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February 2024 HR Update

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Medicare Part D Disclosures Due by Feb. 29, 2024 for Calendar Year Plans

Each year, group health plan sponsors are required to complete an online disclosure form with the Centers for Medicare & Medicaid Services (CMS) indicating whether the plan’s prescription drug coverage is creditable or non-creditable. This disclosure requirement applies when an employer-sponsored group health plan provides prescription drug coverage to individuals who are eligible for coverage under Medicare Part D.

CMS Disclosure Deadline
The plan sponsor must complete the online disclosure within 60 days after the beginning of the plan year. For calendar year health plans, the deadline for the annual online disclosure is Feb. 29, 2024 (since 2024 is a leap year).

In addition to the annual disclosure requirement, the disclosure to CMS must be made whenever any change occurs that affects whether the coverage is creditable; more specifically, within 30 days after any change in the plan’s creditable coverage status or after the termination of a plan’s prescription drug coverage.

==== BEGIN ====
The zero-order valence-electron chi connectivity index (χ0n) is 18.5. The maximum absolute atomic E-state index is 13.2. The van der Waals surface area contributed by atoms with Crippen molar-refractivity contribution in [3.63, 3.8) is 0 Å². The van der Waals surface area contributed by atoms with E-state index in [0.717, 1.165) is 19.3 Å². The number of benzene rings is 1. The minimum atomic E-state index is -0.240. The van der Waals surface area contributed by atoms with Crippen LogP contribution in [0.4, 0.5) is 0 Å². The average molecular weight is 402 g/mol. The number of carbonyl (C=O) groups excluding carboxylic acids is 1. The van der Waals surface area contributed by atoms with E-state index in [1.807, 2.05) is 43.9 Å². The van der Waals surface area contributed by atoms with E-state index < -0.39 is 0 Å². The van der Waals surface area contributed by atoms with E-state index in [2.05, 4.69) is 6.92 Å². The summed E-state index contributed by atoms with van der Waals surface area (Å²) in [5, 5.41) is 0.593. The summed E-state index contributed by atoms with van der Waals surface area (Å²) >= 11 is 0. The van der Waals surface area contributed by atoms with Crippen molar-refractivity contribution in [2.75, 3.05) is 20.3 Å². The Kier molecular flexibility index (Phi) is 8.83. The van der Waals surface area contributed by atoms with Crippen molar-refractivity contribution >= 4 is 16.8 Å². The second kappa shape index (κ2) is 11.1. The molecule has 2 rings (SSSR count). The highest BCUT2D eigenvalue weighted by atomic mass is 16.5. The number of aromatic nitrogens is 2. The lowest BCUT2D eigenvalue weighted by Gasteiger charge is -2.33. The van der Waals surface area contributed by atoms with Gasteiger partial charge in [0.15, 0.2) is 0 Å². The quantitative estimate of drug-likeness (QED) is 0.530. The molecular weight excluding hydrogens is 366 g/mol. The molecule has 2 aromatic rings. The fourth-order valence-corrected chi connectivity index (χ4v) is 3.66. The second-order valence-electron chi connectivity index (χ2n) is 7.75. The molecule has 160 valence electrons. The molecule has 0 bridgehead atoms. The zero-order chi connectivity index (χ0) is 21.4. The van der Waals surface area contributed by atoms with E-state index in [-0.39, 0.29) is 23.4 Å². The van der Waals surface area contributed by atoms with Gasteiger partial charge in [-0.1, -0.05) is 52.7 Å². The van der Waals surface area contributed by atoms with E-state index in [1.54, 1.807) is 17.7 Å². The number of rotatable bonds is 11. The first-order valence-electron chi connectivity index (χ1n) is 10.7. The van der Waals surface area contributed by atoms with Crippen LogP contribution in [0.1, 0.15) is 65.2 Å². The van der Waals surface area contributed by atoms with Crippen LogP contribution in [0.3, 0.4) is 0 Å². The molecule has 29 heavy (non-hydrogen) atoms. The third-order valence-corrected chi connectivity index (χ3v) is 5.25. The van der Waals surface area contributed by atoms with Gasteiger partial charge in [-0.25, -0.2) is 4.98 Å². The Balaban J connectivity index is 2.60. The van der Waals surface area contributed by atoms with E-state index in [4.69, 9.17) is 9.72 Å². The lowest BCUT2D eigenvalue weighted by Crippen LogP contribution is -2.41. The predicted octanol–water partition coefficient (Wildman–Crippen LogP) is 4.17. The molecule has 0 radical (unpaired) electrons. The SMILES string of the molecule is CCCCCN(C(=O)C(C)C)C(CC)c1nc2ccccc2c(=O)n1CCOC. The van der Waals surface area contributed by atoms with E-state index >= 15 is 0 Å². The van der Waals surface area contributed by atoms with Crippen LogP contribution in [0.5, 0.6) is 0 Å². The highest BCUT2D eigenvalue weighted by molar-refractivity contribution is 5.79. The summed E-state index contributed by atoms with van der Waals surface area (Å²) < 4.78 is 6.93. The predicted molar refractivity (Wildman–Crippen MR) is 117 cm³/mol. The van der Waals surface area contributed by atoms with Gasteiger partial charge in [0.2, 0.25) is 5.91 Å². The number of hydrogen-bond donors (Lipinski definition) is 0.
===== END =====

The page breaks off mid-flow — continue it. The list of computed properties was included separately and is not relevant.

Online Disclosure Method
Plan sponsors are required to use the online disclosure form on the CMS creditable coverage website. This is the sole method for compliance with the disclosure requirement unless the entity does not have internet access.

The disclosure form lists the required data fields that must be completed in order to generate the disclosure notice to CMS, such as types of coverage, number of options offered, creditable coverage status, period covered by the disclosure notice, number of Part D-eligible individuals covered, date the creditable coverage disclosure notice is provided to Part D-eligible individuals and change in creditable coverage status.

CMS has also provided guidance and instructions on how to complete the form.

Employer Takeaway
To determine whether the CMS reporting requirement applies, employers should verify whether their group health plans cover any Medicare-eligible individuals (including active employees, disabled employees, COBRA participants, retirees and their covered spouses and dependents) at the start of each plan year.